spring 2013

h e a l t h   p o l i c y
Physician views on end-of-life issues vary widely

 

CMA survey


Stock Photo

 

 

Recent findings from a survey of CMA members’ views on major end-of-life issues has found that only 20% of respondents would be willing to participate if euthanasia is legalized in Canada, while twice as many would refuse to do so.

By Mr. Patrick Sullivan

Recent findings from a survey of CMA members’ views on major end-of-life issues has found that only 20% of respondents would be willing to participate if euthanasia is legalized in Canada, while twice as many (42%) would refuse to do so. Almost a quarter of respondents (23%) are not sure how they would respond, while 15% did not answer.

The results are similar for physician-assisted suicide: 16% of respondents would assist, while 44% would refuse. More than a quarter of respondents (26%) are not sure how they would respond to such a request, and 15% did not answer.

With euthanasia, a physician performs the act that causes a patient’s death. With physician-assisted suicide, the doctor provides patients with the means (usually prescription medication). CMA policy, last updated in 2007, states: “Canadian physicians should not participate in euthanasia or assisted suicide.”

The decision to conduct the electronic survey, which was completed by 2,125 respondents, was made by the CMA Board in May 2011 as a result of a growing number of legal and ethical issues surrounding medical care and decision-making for dying patients. The CMA is also reviewing its existing policies.

Dr. Jeff Blackmer, the CMA’s director of ethics, said the review is needed because of evolving societal values, new technology and changing laws. “I think you can draw a parallel to the CMA’s Code of Ethics, which has been revised more than a dozen times since 1868,” he said.

“When it comes to issues as complex as these, nothing is written in stone. We need to ensure that we are up to date.”

The survey also looked at physicians’ right to withdraw or withhold treatment care when they consider it futile. It showed that over half of respondents (59%) have withheld a life-saving/sustaining intervention following a request from a patient. One in six respondents (16%) had received a request to euthanize a patient within the past five years (32% of family physicians). A quarter of respondents (24%) think assisted suicide should remain illegal (another 14% said probably illegal), while a total of 34% said it should probably or definitely be legal. Responses were almost identical concerning the status of euthanasia.

Feedback

Rating

 Poor Average Good Excellent 

 

Comments

 

Site Map | DisclaimerCredits | Webmaster
© Newfoundland and Labrador Medical Association (NLMA)

  

Articles

Summary

Members vote to ratify new governance model

Missed Appointments: Part 1

Heard it all on opioids?

Five Ways to Manage Your Debt

Beware of surprise invoices from overseas medical directories, MDs warned

Are you inadvertently assisting baby formula companies by not knowing “the Code”?

Newfoundland, my home no more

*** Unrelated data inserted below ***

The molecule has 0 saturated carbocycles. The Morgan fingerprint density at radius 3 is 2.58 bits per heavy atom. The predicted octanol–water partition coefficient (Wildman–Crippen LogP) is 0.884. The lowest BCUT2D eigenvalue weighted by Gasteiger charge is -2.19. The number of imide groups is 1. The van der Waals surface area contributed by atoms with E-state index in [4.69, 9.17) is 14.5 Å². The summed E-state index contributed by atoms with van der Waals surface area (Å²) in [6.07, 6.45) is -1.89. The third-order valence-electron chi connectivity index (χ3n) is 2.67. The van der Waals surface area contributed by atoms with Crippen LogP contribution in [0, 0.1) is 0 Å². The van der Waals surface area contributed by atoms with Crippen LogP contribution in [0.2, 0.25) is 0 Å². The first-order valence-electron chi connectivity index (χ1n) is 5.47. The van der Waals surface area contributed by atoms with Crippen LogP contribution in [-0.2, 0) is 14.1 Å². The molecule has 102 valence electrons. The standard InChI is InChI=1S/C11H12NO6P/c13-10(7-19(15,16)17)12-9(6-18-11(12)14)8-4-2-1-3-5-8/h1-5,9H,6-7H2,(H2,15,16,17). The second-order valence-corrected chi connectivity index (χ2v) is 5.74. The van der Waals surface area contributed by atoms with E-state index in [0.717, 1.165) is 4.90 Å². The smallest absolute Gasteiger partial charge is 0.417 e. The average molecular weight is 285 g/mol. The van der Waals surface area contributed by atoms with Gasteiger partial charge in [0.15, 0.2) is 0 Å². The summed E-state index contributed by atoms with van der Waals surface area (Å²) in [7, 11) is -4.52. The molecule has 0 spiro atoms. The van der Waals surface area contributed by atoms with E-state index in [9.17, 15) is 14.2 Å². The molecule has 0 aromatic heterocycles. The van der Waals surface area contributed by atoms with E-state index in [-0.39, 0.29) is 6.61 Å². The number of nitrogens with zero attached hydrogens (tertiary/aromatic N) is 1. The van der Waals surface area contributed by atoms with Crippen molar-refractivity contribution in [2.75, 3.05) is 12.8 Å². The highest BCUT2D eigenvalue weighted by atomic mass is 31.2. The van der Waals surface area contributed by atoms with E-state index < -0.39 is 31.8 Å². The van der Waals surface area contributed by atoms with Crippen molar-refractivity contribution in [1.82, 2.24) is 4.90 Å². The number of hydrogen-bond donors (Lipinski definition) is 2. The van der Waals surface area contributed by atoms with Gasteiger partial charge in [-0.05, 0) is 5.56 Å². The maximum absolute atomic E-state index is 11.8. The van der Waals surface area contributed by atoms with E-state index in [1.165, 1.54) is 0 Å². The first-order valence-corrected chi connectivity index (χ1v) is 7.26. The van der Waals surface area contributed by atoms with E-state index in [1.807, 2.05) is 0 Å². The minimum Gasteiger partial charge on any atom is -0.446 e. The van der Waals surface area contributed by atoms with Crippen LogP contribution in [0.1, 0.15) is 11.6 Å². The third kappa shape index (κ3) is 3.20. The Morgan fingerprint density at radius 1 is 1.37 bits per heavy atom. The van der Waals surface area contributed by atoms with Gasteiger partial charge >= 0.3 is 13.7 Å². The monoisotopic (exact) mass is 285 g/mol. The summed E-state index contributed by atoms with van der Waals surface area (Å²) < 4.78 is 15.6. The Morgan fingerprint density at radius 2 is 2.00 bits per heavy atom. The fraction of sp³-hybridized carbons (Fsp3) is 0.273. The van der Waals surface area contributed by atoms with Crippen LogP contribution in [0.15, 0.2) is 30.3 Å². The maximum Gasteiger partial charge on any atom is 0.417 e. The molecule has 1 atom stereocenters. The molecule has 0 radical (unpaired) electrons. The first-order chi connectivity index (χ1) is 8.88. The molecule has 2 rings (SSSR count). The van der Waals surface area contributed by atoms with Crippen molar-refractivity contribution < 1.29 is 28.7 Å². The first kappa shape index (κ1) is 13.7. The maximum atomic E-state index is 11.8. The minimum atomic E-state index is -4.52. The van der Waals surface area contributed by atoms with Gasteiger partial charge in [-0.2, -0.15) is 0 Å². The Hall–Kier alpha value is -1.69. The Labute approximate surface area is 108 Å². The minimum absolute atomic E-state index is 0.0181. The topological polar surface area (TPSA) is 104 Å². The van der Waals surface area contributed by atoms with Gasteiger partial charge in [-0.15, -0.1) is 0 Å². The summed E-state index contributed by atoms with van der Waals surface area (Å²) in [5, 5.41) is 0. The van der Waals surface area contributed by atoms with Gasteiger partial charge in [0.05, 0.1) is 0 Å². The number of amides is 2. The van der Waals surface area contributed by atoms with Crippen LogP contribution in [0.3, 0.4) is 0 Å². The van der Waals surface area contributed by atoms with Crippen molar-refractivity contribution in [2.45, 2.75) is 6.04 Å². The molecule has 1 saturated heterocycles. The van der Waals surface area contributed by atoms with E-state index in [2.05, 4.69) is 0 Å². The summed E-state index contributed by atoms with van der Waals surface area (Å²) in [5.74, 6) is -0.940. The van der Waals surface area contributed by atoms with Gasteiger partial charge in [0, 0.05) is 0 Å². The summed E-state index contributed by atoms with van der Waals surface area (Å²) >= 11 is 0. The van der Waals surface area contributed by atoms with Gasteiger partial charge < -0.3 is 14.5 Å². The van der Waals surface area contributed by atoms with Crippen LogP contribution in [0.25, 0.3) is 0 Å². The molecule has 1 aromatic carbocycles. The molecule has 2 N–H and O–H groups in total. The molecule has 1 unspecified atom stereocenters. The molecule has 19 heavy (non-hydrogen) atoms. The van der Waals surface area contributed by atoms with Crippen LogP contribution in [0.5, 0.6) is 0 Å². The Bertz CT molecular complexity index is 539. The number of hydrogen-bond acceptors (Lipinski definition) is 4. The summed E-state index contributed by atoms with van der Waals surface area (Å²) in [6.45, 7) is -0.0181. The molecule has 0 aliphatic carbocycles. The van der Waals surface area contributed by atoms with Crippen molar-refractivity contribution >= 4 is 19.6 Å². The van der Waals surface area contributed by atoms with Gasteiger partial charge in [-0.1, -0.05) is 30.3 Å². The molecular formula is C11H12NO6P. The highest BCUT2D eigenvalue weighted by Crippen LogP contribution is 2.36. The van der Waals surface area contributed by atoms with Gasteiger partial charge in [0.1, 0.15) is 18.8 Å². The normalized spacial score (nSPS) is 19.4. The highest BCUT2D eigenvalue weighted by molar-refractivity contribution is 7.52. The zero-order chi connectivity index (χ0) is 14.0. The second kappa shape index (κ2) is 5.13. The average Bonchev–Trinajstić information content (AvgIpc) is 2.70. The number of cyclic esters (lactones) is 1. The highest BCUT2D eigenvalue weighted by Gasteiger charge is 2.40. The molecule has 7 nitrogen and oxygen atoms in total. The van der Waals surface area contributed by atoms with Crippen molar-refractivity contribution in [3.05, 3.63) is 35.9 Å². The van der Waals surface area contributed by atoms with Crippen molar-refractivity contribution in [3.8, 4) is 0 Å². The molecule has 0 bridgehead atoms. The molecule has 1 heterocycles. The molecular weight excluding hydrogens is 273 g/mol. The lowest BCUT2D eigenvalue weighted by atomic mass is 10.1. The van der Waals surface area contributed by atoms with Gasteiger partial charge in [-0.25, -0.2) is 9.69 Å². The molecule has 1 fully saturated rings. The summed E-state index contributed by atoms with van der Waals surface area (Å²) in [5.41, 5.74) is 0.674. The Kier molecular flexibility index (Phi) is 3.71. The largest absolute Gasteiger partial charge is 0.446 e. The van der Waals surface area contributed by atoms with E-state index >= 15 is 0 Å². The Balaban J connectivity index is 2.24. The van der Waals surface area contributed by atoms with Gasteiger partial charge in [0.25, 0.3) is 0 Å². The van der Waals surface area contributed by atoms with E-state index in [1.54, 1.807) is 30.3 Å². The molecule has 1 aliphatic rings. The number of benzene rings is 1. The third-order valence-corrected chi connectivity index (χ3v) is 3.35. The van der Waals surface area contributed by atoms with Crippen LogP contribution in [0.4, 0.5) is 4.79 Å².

The lowdown on marijuana for medical purposes

Senior and retired physician group of NLMA

Centre offers NLMA Members access to medication profiles through EHR Viewer

Project Makes Significant Progress in Prostate Cancer Research

Physician views on end-of-life issues vary widely

Doctors in the News

In Memoriam

Medical school earns national recognition for excellence in producing rural doctors

Revised CMA Driver’s Guide now online

Add your voice to Canada’s largest physician workforce survey

Add your voice to Canada’s largest physician workforce survey

Canada’s Doctors Release Blueprint for Health Equity

CMPA’s medico-legal insights now online for medical students

CME credits now available for reading CMAJ, CMAJ Open now available

Canadians are paying the price for drug shortages

Diet high in processed meat associated with poor survival from colorectal cancer

Evidence Update: Dialysis in rural Newfoundland and Labrador

Health Passport promotes dialogue between physicians and French-speaking patients

Sleep and Dementia survey results help reduce evidence-to-practice gap

Topics
A&E
AGM
Arbitration
Archives
Clinical Practice
CMA News
Common Revolt Against Paperwork (C.R.A.P.)
Corporate
Doctors in the News
Education
Events
Executive Director's Message
Financial
General Council
Government Relations
Health Administration
Health Policy
Health Promotion
Health Technology
In Memoriam
Information Technology
Job Action
Membership
Perspectives
Physician Wellness
Practice Management
Primary Care Renewal
Privacy
Resident's Corner
Staff
WHSCC
Inserts
NLPDP Behind the Scenes - Spring 2013 (PDF)
CCS - Material Distribution (PDF)
Issues
Winter 2013
Summer 2013
Spring 2013
Winter 2012
Fall 2012
Summer 2012
Spring 2012
Winter 2011
Fall 2011
Summer 2011
Spring 2011
Winter 2010-11
Fall 2010
Summer 2010
Spring 2010
Winter 2009
Fall 2009
Summer 2009
Spring 2009
Winter 2008
Fall 2008
Summer 2008
Spring 2008
Winter 2007
Fall 2007
Summer 2007
Spring 2007
Winter 2006
Fall 2006
Summer 2006
Spring 2006
Winter 2005
Fall 2005
Summer 2005
Spring 2005
Winter 2004
Fall 2004
Summer 2004
Spring 2004
Winter 2003
Fall 2003
Summer 2003
Spring 2003
Fall/Winter 2002
Nexus
Nexus DEFINED
A connected group or series; a bond, a connection.

Nexus is published quarterly for Newfoundland and Labrador's physicians. It is a forum for the exchange of views, ideas and information for members.